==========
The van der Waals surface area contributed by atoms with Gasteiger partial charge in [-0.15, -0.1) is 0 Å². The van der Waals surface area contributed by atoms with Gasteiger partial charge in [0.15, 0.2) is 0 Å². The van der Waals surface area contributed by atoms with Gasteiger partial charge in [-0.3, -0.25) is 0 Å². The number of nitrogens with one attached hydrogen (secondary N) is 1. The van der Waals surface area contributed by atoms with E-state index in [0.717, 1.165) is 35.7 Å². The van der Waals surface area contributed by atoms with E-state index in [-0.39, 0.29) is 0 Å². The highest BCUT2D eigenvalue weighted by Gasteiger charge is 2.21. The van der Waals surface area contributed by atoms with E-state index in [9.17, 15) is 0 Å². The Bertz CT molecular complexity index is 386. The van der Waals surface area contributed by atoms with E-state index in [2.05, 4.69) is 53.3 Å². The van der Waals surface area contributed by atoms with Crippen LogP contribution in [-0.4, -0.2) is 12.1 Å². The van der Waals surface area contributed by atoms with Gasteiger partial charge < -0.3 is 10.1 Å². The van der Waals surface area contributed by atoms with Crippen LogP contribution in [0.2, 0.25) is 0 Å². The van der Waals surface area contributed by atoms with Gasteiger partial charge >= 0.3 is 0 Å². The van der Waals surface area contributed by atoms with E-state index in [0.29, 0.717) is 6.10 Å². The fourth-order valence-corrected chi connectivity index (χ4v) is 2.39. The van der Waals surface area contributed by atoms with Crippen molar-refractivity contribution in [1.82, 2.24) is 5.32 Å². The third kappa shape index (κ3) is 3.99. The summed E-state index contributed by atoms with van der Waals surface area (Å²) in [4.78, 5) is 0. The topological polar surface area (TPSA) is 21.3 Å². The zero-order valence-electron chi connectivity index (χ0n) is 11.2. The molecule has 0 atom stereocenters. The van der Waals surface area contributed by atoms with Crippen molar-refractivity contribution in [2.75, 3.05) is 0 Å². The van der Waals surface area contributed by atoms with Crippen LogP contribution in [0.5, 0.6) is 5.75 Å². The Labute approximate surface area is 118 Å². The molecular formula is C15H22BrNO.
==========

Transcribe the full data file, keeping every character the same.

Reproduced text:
The van der Waals surface area contributed by atoms with Gasteiger partial charge in [-0.15, -0.1) is 0 Å². The van der Waals surface area contributed by atoms with Gasteiger partial charge in [0.15, 0.2) is 0 Å². The van der Waals surface area contributed by atoms with Gasteiger partial charge in [-0.3, -0.25) is 0 Å². The number of nitrogens with one attached hydrogen (secondary N) is 1. The van der Waals surface area contributed by atoms with E-state index in [0.717, 1.165) is 35.7 Å². The van der Waals surface area contributed by atoms with E-state index in [-0.39, 0.29) is 0 Å². The highest BCUT2D eigenvalue weighted by Gasteiger charge is 2.21. The van der Waals surface area contributed by atoms with E-state index in [9.17, 15) is 0 Å². The Bertz CT molecular complexity index is 386. The van der Waals surface area contributed by atoms with E-state index in [2.05, 4.69) is 53.3 Å². The van der Waals surface area contributed by atoms with Crippen LogP contribution in [-0.4, -0.2) is 12.1 Å². The van der Waals surface area contributed by atoms with Gasteiger partial charge < -0.3 is 10.1 Å². The van der Waals surface area contributed by atoms with Crippen LogP contribution in [0.2, 0.25) is 0 Å². The van der Waals surface area contributed by atoms with Gasteiger partial charge >= 0.3 is 0 Å². The van der Waals surface area contributed by atoms with E-state index in [0.29, 0.717) is 6.10 Å². The fourth-order valence-corrected chi connectivity index (χ4v) is 2.39. The van der Waals surface area contributed by atoms with Crippen molar-refractivity contribution in [1.82, 2.24) is 5.32 Å². The third kappa shape index (κ3) is 3.99. The summed E-state index contributed by atoms with van der Waals surface area (Å²) in [4.78, 5) is 0. The topological polar surface area (TPSA) is 21.3 Å². The zero-order valence-electron chi connectivity index (χ0n) is 11.2. The molecule has 0 atom stereocenters. The van der Waals surface area contributed by atoms with Crippen molar-refractivity contribution in [2.75, 3.05) is 0 Å². The van der Waals surface area contributed by atoms with Crippen LogP contribution in [0.5, 0.6) is 5.75 Å². The Labute approximate surface area is 118 Å². The molecular formula is C15H22BrNO.